Six Habits That Improve Your Brain Health

Six Habits That Improve Your Brain Health


Recently, American actor Bruce Willis was in the news for the wrong reasons. Having been diagnosed with frontotemporal dementia, he is now reportedly having difficulty communicating.


Generally, dementia refers to a group of thinking and social symptoms that interferes with daily functioning. It is not a specific disease but a group of conditions characterised by impairment of at least two brain functions, such as memory loss and judgement.


The common symptoms of dementia include forgetfulness, limited social skills and thinking abilities. Others include increasing confusion,

reduced concentration, personality or behaviour changes, apathy and withdrawal or depression.


Misplacing things as well as problems with keeping track of things is also one of the early signs of dementia.


While this is not a medical expert’s view, it is important for everyone-young and old- to preserve their brain health to prevent conditions that can reduce their life expectancy.


Here are a few underrated habits that can improve your brain health.



Due to the demands of work and family responsibilities, many people do not sleep the required hours. Sleep allows the body and brain to rest. Lack of sleep impairs the brain. 



The brain is always active, even during sleep. Still, there are certain activities that can improve memory, cognitive function, or creativity. One of these is exercise. More often than not, we tend to think of exercise in terms of cardio workout. However, brain exercises are found to be very helpful in maintaining brain function.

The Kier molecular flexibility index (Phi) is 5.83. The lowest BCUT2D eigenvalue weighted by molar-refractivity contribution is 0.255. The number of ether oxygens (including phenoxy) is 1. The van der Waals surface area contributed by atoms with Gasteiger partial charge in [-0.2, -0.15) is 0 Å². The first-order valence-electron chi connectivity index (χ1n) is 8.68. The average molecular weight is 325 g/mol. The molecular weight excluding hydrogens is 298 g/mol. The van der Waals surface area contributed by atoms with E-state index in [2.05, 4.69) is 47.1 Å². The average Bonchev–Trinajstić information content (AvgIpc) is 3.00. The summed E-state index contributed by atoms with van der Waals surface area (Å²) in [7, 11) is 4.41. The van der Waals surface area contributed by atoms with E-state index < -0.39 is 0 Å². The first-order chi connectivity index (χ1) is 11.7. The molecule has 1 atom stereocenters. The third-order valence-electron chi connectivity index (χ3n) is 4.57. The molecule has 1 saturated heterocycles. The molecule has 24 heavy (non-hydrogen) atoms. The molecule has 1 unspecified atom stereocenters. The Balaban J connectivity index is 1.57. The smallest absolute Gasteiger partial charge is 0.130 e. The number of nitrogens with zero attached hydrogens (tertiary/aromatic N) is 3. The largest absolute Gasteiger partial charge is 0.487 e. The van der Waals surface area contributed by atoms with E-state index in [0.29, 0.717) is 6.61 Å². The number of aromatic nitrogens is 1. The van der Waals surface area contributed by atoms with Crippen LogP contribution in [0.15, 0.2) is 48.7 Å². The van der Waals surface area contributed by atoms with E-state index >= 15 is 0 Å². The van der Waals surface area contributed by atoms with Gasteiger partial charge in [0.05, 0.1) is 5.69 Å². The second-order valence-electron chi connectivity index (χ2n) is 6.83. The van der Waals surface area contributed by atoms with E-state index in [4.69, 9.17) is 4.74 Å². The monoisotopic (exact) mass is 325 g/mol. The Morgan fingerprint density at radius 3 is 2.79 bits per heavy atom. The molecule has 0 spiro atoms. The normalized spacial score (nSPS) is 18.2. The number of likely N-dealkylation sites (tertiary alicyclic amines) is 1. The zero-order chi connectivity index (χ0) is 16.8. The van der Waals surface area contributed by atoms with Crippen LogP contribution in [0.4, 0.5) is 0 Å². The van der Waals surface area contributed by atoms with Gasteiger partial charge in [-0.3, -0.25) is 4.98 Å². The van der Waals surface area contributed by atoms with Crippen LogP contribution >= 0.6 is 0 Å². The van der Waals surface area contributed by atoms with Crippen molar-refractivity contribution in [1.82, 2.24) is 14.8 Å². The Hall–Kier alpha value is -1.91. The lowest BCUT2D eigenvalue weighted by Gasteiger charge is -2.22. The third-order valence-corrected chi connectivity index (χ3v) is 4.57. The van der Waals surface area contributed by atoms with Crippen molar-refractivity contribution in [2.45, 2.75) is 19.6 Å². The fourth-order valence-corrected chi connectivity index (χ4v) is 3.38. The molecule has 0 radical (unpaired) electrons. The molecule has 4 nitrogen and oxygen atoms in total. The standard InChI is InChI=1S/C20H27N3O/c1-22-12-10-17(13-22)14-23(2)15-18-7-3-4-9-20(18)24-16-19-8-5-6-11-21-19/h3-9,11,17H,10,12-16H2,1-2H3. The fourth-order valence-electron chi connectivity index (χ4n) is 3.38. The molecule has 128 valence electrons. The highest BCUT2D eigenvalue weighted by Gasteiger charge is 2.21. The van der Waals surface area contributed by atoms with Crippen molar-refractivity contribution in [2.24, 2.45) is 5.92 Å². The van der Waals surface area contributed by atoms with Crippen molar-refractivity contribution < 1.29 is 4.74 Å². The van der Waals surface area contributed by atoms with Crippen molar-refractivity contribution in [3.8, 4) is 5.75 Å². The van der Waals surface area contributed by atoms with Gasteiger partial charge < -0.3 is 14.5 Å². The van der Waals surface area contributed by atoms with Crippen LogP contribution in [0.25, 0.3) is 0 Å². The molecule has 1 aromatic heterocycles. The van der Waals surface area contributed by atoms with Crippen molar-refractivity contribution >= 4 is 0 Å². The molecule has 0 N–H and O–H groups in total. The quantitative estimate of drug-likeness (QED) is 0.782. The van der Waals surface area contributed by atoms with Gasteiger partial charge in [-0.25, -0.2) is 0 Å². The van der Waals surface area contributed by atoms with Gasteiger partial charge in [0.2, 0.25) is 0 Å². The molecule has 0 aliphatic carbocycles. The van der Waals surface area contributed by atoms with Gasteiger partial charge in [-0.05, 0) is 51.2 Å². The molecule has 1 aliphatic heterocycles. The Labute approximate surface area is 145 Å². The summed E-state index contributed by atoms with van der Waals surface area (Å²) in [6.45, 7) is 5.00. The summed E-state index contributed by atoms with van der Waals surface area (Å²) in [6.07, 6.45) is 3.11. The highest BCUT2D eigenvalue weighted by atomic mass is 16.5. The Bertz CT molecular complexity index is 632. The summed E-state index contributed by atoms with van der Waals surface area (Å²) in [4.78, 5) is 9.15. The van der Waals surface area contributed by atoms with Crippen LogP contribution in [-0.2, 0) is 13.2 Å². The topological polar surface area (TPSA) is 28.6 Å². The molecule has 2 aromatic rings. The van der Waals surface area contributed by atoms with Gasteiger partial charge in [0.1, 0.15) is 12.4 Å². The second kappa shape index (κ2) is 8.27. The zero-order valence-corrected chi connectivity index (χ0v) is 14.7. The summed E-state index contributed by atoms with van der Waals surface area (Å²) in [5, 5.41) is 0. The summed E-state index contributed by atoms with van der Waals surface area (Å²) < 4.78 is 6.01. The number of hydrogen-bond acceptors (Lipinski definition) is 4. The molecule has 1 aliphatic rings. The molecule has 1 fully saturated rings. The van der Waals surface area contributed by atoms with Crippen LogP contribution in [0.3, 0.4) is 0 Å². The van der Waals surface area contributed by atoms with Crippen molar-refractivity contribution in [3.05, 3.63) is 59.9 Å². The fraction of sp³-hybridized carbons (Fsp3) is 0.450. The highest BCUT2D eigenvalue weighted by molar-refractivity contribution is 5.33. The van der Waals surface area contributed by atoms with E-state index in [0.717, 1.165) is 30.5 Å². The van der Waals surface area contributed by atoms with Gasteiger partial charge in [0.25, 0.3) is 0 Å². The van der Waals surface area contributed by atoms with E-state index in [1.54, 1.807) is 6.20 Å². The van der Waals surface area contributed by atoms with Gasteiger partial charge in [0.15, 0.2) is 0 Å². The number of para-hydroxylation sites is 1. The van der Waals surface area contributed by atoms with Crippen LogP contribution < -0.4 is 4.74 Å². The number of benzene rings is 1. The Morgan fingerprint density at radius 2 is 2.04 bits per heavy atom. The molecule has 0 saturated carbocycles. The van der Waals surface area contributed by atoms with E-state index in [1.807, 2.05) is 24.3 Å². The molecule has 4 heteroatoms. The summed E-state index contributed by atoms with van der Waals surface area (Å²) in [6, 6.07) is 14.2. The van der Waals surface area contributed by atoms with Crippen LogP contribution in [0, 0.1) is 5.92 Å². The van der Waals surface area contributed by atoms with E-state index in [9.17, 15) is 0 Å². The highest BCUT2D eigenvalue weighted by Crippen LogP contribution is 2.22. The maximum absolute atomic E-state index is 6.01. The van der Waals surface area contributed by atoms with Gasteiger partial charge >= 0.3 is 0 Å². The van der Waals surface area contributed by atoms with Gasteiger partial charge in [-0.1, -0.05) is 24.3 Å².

Playing games, solving puzzles, socialising and learning new skills, listening to music, joining a karaoke club or app are found to be very helpful in maintaining a positive attitude and sound mind.


Be Socially Active

Living in isolation without much interaction with friends and family outside one’s home can be damaging to brain health. You may take it for granted but attending small gatherings, volunteering in community projects and shopping are some of the simple ways of being socially involved. Social interaction helps ward off depression and stress which are the key causes of memory loss. 


Moderate Diet

Maintain a diet that is moderate in alcohol and tobacco intake. You should stop smoking. This is important because the cerebral cortex is a part of the brain that is crucial for thinking skills including memory and learning, but smoking makes it thin. The thicker, the better.


Fruits such as oranges, bell peppers, guava, kiwi, tomatoes, and strawberries contain high amounts of vitamin C. Vitamin C helps prevent brain cells from damage and supports overall brain health.  Experts say vitamin C can potentially prevent Alzheimer’s.




Regular hiking can increase the memory and prevent memory loss. Moderately-paced walks can help stimulate the release of a protein called brain-derived neurotrophic factor, or BDNF, that is key to the survival of existing brain neurons and the generation of new ones.

Hiking is more than just a stroll through the woods but a brain volume saver.


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